Out of all the subjects at Hogwarts, Herbology strikes us as one of the most demanding for a professor. While Defence Against the Dark Arts or Charms are highly skilled and impressive in their own way, lessons are normally confined to a classroom. With Herbology, there are hundreds of magical plants that need attending to across multiple greenhouses – and a lot of them are rather dangerous (watch out for that Venomous Tentacula). Professor Sprout took care of all the flora in the greenhouses but did so whilst planning and teaching exceptional lessons, leading Hufflepuff house and taking on extra duties wherever necessary. After all, she was the one who grew and raised the Mandrakes that restored those who had been Petrified in Chamber of Secrets. She was clearly unafraid to roll up her sleeves, get stuck in and work hard – just like any true Hufflepuff.
Amongst the many teachers at Hogwarts, we always had the feeling that Professor Sprout was the most approachable and jolly. You just had to look at the way she nurtured the talent of Neville Longbottom to see how kind she was. Here was a student that suffered with severely low self-esteem and lacked confidence in their magical abilities. However, Sprout saw his talent for Herbology, encouraged his passion and was unafraid to sing his praises – unlike some other professors we could mention who often crushed his spirit… aka Snape. Her kindness and investment in him paid off. Not only did he have a genuine enthusiasm for her subject (remember his excitement to show her his brand-new Mimbulus mimbletonia?) but he ended up following in her footsteps and became a Herbology professor himself. Sprout gave Neville a chance when others didn’t and that act of kindness was one amongst many that shouldn’t be ignored.
We had no reason to ever doubt Professor Sprout’s loyalty and trustworthiness. She was clearly dedicated to Hogwarts and her students. When Dumbledore tragically died and the teachers were discussing what it meant for the wizarding school, it was she that declared that ‘if a single pupil wants to come, then the school ought to remain open for that pupil’. While this was an excellent example of her loyalty to Hogwarts, it also demonstrated her loyalty to Dumbledore’s memory. She was also dedicated to her house. Though she was very accepting of those who weren’t a member of Hufflepuff, and wasn’t usually one for showing favouritism, when both Harry and Cedric were selected as the Hogwarts Champions, it was no secret that it was the dashing Hufflepuff who had her unwavering support. And who can blame her? It was awesome to see Hufflepuff take centre stage for once!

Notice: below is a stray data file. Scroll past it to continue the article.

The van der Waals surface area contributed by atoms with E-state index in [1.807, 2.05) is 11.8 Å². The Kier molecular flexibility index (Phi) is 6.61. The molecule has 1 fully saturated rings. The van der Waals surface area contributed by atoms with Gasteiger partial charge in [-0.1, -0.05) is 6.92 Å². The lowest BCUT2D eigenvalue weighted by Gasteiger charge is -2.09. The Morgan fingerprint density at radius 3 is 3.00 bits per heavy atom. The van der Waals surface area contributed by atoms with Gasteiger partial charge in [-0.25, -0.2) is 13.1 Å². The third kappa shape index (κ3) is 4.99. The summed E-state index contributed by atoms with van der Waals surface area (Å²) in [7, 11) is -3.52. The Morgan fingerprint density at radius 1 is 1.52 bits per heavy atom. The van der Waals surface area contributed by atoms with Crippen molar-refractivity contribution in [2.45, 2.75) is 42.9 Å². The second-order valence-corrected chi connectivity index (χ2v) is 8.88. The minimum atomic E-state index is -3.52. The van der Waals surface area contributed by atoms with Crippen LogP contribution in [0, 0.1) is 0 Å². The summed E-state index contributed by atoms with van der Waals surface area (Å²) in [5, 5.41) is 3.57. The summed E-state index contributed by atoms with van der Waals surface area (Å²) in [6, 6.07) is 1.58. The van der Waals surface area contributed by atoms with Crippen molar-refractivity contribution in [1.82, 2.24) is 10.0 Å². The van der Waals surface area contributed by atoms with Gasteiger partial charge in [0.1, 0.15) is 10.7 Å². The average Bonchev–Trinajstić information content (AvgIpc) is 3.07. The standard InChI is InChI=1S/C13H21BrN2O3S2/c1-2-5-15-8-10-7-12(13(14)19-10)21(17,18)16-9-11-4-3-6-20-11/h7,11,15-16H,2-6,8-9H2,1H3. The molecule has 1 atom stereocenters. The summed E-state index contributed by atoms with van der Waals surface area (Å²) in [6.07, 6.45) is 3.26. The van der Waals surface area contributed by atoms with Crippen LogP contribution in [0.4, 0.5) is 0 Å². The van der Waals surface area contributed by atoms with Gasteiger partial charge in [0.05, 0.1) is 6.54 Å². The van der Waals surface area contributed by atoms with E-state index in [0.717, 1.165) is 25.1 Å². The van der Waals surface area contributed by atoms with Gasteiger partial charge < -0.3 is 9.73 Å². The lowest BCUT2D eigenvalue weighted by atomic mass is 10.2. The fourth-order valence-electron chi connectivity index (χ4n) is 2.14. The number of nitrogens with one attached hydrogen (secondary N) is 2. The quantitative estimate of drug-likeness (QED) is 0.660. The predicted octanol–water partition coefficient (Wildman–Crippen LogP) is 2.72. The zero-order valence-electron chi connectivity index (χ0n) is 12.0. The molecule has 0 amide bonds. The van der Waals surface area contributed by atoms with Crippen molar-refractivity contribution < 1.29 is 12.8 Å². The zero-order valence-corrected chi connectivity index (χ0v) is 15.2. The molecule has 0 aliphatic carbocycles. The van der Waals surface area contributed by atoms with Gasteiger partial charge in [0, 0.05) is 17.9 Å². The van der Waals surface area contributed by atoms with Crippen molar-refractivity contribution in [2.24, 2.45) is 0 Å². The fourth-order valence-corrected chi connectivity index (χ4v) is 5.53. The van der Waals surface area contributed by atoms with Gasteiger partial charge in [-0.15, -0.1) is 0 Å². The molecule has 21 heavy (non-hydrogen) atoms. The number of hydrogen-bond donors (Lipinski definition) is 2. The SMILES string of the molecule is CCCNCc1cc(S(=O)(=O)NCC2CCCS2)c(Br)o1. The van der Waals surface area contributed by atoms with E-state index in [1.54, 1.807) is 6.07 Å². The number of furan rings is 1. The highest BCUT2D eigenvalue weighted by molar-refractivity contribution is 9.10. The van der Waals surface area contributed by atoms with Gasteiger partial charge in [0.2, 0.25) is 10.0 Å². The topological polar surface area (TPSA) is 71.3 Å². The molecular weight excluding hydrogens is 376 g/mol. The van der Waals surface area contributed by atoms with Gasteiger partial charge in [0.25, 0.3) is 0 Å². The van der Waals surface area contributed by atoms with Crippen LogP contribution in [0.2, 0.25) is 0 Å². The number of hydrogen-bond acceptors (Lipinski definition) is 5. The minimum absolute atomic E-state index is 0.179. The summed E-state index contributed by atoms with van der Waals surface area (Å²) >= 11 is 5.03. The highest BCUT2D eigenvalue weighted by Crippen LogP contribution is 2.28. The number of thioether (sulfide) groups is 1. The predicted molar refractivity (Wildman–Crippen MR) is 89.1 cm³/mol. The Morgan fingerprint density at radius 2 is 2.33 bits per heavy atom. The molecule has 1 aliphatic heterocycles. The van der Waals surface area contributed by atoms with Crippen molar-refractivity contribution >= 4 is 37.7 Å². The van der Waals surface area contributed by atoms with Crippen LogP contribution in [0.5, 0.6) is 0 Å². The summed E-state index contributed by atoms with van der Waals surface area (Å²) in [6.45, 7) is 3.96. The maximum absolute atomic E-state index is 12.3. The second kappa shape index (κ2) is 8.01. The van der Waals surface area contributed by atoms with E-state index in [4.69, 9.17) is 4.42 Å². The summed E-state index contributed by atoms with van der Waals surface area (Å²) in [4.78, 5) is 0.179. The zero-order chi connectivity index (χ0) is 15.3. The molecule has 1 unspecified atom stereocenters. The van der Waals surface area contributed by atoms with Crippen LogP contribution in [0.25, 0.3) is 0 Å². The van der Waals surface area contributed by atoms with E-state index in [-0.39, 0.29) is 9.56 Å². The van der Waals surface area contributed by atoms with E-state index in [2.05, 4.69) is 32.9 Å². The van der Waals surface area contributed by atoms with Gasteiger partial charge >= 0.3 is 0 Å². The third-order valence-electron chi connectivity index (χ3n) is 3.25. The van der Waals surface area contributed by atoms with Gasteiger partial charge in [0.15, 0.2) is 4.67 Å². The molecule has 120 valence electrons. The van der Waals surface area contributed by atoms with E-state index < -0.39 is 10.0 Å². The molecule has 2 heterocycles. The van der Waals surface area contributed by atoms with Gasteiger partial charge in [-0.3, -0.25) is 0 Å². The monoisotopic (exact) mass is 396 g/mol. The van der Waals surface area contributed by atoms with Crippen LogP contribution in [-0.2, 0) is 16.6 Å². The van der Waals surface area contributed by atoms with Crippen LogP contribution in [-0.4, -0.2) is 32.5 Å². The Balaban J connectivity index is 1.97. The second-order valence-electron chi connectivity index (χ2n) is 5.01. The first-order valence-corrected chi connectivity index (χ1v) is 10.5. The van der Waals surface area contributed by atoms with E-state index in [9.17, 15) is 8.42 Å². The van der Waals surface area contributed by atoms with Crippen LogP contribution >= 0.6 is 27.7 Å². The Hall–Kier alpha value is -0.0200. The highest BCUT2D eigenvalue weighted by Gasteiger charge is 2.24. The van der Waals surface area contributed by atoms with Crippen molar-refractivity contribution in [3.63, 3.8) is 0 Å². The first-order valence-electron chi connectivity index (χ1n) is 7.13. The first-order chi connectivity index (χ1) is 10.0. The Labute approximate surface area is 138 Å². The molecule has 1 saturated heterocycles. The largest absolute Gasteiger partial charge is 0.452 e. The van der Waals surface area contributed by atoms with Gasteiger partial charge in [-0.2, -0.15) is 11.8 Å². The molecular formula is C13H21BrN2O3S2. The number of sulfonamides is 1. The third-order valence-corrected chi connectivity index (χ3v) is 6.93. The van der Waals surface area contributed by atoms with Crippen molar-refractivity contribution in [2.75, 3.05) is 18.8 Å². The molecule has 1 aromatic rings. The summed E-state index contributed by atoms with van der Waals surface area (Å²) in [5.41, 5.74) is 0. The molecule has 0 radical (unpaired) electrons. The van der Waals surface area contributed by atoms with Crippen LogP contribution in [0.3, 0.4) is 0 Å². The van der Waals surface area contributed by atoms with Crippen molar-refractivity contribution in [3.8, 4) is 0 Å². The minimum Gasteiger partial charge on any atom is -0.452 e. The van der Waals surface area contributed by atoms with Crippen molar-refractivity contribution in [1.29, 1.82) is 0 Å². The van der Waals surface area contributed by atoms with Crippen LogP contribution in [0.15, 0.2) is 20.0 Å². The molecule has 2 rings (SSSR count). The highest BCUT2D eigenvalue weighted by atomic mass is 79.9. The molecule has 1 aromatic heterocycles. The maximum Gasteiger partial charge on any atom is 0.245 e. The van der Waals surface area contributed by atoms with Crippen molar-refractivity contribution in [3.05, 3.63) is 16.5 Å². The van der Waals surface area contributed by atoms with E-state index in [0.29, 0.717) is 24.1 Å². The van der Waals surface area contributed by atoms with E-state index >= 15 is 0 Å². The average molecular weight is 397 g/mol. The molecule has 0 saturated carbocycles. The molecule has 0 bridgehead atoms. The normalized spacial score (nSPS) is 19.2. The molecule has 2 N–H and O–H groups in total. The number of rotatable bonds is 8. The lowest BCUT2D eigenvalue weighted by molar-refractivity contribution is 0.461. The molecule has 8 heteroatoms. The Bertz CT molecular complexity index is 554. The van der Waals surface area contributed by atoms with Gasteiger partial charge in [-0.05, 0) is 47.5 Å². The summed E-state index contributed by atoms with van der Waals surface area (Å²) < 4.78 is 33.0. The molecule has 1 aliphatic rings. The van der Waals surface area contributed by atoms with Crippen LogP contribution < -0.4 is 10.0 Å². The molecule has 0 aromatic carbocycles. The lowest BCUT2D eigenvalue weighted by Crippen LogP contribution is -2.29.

Apart from that one instance with Cedric, Harry and the Triwizard Tournament, Professor Sprout was always welcoming to all pupils at Hogwarts. While some of the other teachers clearly had their favourites – Professor Slughorn and his Slug Club spring to mind – she celebrated the excellence and achievements of all her students. It could be so easy for her to focus all her energies into rewarding those from her house, especially as Hufflepuff were always the underdog who never seemed to win the House Cup. Yet she didn’t. She was fair when it came to giving praise and awarding house points and kept an open mind. It didn’t matter who you were, if you were willing to try, she’d be there to encourage you. And if you happened to be willing to take a stand against a certain High Inquisitor with an interview in The Quibbler, she might even have thrown a few extra house points your way…
Professor Sprout did a lot behind the scenes to help out and never felt the need to show off about her achievements. If it wasn’t for her, who knows how long Hermione and the others would have remained Petrified for. Yet, unlike glory-seeking Gryffindors, or ambitious Slytherins, or even Ravenclaws like Gilderoy Lockhart, she never did things for clout. She did them because they were the right thing to do. She had a strong moral compass and instilled that mentality in her students. When it came to the Battle of Hogwarts, after Gryffindor, Hufflepuff had the most students remain behind to fight. We have no doubt that some of them must have been influenced by the example set by their humble and honourable Head of House.
Unfortunately for Hufflepuff, many people consider them to be pushovers because of their kind natures. However, that is not the case. They can be fiercely protective of those they care about and will defend them to the bitter end – just like the badger featured on their house emblem. Professor Sprout was no exception. She was right in the thick of things during the Battle of Hogwarts. She stood up for her school, students and the wizarding world and did so in style – with the help of some of her beloved magical plants. Who wouldn’t be afraid when faced with a determined Sprout and her Snargaluff pods? This professor might be warm and welcoming, but we also wouldn’t want to get on the wrong side of her and her Devil’s Snare.
What do you think? Have we missed anything? Do you agree that Professor Sprout was an excellent Head of Hufflepuff? Or do you think there is another more suited to the role?